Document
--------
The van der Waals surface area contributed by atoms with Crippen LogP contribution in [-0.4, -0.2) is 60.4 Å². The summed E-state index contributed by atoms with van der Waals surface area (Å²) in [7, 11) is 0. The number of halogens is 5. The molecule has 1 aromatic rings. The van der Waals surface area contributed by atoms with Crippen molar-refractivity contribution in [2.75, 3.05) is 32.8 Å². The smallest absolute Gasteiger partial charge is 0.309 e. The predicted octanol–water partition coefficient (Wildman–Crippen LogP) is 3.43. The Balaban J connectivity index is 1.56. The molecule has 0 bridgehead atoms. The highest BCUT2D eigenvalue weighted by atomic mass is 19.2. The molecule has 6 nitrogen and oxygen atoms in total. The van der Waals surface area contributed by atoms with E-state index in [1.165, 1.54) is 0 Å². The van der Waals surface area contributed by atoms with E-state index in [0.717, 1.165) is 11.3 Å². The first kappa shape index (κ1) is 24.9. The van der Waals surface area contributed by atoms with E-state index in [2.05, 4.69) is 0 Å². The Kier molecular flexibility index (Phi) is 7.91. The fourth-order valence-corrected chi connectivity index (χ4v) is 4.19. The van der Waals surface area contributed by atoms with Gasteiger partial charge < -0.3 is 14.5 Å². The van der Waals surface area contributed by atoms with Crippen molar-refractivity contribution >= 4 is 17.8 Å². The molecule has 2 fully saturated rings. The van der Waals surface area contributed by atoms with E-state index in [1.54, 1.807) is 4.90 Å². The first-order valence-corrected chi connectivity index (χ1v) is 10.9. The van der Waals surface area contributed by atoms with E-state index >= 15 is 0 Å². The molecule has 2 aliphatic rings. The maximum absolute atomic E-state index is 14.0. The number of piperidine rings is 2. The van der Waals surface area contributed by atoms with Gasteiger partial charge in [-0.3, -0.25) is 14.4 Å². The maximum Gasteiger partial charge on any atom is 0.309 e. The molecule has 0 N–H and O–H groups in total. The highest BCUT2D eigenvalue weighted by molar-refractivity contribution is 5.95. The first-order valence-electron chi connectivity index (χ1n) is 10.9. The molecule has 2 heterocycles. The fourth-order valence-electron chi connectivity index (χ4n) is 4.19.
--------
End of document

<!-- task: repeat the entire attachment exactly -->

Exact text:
The van der Waals surface area contributed by atoms with Crippen LogP contribution in [-0.4, -0.2) is 60.4 Å². The summed E-state index contributed by atoms with van der Waals surface area (Å²) in [7, 11) is 0. The number of halogens is 5. The molecule has 1 aromatic rings. The van der Waals surface area contributed by atoms with Crippen molar-refractivity contribution in [2.75, 3.05) is 32.8 Å². The smallest absolute Gasteiger partial charge is 0.309 e. The predicted octanol–water partition coefficient (Wildman–Crippen LogP) is 3.43. The Balaban J connectivity index is 1.56. The molecule has 0 bridgehead atoms. The highest BCUT2D eigenvalue weighted by atomic mass is 19.2. The molecule has 6 nitrogen and oxygen atoms in total. The van der Waals surface area contributed by atoms with E-state index in [1.165, 1.54) is 0 Å². The van der Waals surface area contributed by atoms with E-state index in [0.717, 1.165) is 11.3 Å². The first kappa shape index (κ1) is 24.9. The van der Waals surface area contributed by atoms with E-state index in [2.05, 4.69) is 0 Å². The Kier molecular flexibility index (Phi) is 7.91. The fourth-order valence-corrected chi connectivity index (χ4v) is 4.19. The van der Waals surface area contributed by atoms with Gasteiger partial charge < -0.3 is 14.5 Å². The van der Waals surface area contributed by atoms with Crippen molar-refractivity contribution >= 4 is 17.8 Å². The molecule has 2 fully saturated rings. The van der Waals surface area contributed by atoms with E-state index in [1.54, 1.807) is 4.90 Å². The first-order valence-corrected chi connectivity index (χ1v) is 10.9. The van der Waals surface area contributed by atoms with E-state index >= 15 is 0 Å². The molecule has 2 aliphatic rings. The maximum absolute atomic E-state index is 14.0. The number of piperidine rings is 2. The van der Waals surface area contributed by atoms with Gasteiger partial charge in [-0.3, -0.25) is 14.4 Å². The maximum Gasteiger partial charge on any atom is 0.309 e. The molecule has 0 N–H and O–H groups in total. The highest BCUT2D eigenvalue weighted by molar-refractivity contribution is 5.95. The first-order valence-electron chi connectivity index (χ1n) is 10.9. The molecule has 2 heterocycles. The fourth-order valence-electron chi connectivity index (χ4n) is 4.19.